Also, new -- I think useless initiatives -- get funded while critical needs do not get funded. Check out the specifics in the contracting for example. Many senior contract managers have retired. No warrants for small purchases -- under $10,000 per perchase -- are even being issued. There now actually are regions with only one or 2 fully functional contract officers who are able to do all kinds of contracts. The others who remain are being called inadequately trained, and will be squeezed out or already have been squeezed out. I am thinking of a room of contract officers in one region that was once full of workers. Now, there is one supervisor and one contract officer in the whole office. You may not call that a "cut" because of the smoke of the absolute "size" of the budet vs what it is actually going for.

Again, the way to do this, and the info is just not there unless you go office by office and actually ask the people who actually do the work what the staff levels in critical areas were before, and what they are now. In the offices I know of, if you were to compare the key (workers) staff in the central offices (regions, washington, service centers) with the staff levels FOR THOSE KEY FUNCTIONS during the glory days of the NPS, you will find them decimated. True, we now have people working on wastes of time like "GPRA" or special initiatives of the Director, or reporting, or downsizing exercises (this one is big just now and consuming A LOT of staff capacity) you will find that, where it matters (land acquisition staff for example had a big cut in 2006) , the NPS central offices are empty shells.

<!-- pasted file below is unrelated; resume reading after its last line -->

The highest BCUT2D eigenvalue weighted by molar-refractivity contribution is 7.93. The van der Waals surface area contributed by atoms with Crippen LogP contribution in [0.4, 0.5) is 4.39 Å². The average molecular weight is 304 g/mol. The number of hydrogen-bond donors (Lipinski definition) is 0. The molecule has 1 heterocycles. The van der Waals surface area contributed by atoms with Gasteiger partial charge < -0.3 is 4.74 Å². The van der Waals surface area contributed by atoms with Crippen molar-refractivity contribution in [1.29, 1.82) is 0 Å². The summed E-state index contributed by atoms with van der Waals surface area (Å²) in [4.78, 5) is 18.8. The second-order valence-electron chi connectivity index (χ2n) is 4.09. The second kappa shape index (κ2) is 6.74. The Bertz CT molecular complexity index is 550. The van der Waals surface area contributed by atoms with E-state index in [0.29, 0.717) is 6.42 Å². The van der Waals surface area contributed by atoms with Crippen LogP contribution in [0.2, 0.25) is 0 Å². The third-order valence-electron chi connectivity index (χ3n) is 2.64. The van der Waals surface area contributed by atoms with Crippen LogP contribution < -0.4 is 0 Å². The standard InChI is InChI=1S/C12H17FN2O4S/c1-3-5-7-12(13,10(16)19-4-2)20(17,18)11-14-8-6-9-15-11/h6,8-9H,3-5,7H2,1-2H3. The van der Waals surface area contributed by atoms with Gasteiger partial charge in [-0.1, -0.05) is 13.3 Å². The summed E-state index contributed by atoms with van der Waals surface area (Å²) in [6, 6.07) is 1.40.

Lepanto, your assertion that "most regional offices HAVE been cut" is not supported by the evidence.

The FY2008 Park and Program Summary shows on page 12 that none of the 8 regional offices' budgets have been cut. In fact, the difference between FY2006 and the FY2008 President's Request is +8.89%. Since 2001, the regional offices' budgets have increased by roughly 30%.

I advise looking at the data before asserting anyone is trying to "starve the beast".


I'm with Ted and Beamis.

This webzine deserves some props!


Lepanto,

I agree that a "starve the beast" tactic is being used, and that it is underhanded and unattractive ... but.

"Starve the beast" is very similar to "demand destruction", which we are currently watching cut the price (and use!) of crude oil several fold.